Football fans around the world were last week plunged into deep mourning by the passing of Diego Maradona aged 60, the Argentinian hero synonymous with god-like deeds on the pitch and fallibility off it.
Across a 21-year career that took in five World Cups as player and manager, one moment stands alone as the perfect encapsulation of the two sides of Maradona: his two goals in four minutes in the 1986 quarter-final against England.
Martin Tyler was commentating at Estadio Azteca in Mexico City that day, as Maradona scored one with his hand, then a second with half the English outfit in his wake en route to winning the tournament.
“It’s a day and moment I’ve had to re-live quite a lot over the past few days as you can imagine. A day of mixed emotions for everyone involved”, Tyler told Box2Box.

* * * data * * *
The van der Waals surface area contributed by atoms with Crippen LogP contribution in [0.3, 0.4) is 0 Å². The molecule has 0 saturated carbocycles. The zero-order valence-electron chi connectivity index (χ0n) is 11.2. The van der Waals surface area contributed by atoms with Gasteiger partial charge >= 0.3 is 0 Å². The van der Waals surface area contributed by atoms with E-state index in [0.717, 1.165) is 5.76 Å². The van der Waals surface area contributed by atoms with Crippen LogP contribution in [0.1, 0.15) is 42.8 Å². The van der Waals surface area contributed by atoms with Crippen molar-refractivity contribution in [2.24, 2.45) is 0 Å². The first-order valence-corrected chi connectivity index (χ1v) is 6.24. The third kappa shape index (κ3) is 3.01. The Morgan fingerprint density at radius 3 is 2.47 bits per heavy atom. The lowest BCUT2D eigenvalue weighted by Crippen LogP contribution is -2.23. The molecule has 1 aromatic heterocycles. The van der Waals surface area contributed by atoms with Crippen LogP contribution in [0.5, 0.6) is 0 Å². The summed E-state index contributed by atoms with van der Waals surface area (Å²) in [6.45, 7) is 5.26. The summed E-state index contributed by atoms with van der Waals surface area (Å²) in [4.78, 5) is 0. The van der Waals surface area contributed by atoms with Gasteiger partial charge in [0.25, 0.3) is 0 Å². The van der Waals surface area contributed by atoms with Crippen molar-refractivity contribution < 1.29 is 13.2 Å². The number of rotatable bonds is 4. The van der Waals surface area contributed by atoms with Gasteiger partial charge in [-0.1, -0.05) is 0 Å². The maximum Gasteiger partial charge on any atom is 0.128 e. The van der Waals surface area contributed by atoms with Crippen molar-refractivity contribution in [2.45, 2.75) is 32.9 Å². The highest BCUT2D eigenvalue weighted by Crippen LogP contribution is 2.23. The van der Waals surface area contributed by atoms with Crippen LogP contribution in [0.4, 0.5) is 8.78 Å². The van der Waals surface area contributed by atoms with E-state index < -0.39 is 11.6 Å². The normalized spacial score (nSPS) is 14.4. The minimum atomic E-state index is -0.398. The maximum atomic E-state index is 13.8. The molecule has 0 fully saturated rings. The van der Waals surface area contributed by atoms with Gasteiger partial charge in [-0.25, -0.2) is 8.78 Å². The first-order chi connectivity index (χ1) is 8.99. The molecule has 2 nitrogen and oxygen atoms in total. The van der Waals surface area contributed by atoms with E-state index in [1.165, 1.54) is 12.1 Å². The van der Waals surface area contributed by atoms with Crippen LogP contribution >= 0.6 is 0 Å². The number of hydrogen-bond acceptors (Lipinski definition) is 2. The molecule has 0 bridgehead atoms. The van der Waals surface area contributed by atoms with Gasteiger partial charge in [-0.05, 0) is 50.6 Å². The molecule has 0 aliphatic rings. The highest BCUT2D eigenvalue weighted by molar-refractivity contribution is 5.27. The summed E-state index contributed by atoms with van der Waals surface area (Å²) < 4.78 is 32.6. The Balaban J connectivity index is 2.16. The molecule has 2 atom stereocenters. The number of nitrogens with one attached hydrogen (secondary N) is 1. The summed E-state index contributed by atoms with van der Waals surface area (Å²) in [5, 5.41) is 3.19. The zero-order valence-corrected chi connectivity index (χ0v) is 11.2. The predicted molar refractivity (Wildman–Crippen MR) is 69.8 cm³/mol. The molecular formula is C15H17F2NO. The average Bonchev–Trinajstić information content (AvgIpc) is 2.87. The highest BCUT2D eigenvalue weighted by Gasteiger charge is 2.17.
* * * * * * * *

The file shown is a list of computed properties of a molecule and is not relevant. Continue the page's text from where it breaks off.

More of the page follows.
“My trite answer is that I thought the second goal was worth two, the first goal was worth nothing. To be able to have watched at close hand a player of that enormous talent is something that’s very special.”
Played just four years after the Faulklands War between the two nations, Tyler believes Maradona played on England’s hesitance, dragging his lesser side across the line.
“England were underestimating their own potential. I thought they were a bit cautious and Maradona cashed in on that on both goals.”
“When England got the goal back, had they got the second and it’d gone to extra time, I remain convinced England would have got through.”
“It’s one of those iconic moments that summed up the flawed genius of Diego, really. He was always surrounded by some sort of controversy, but his football was peerless.”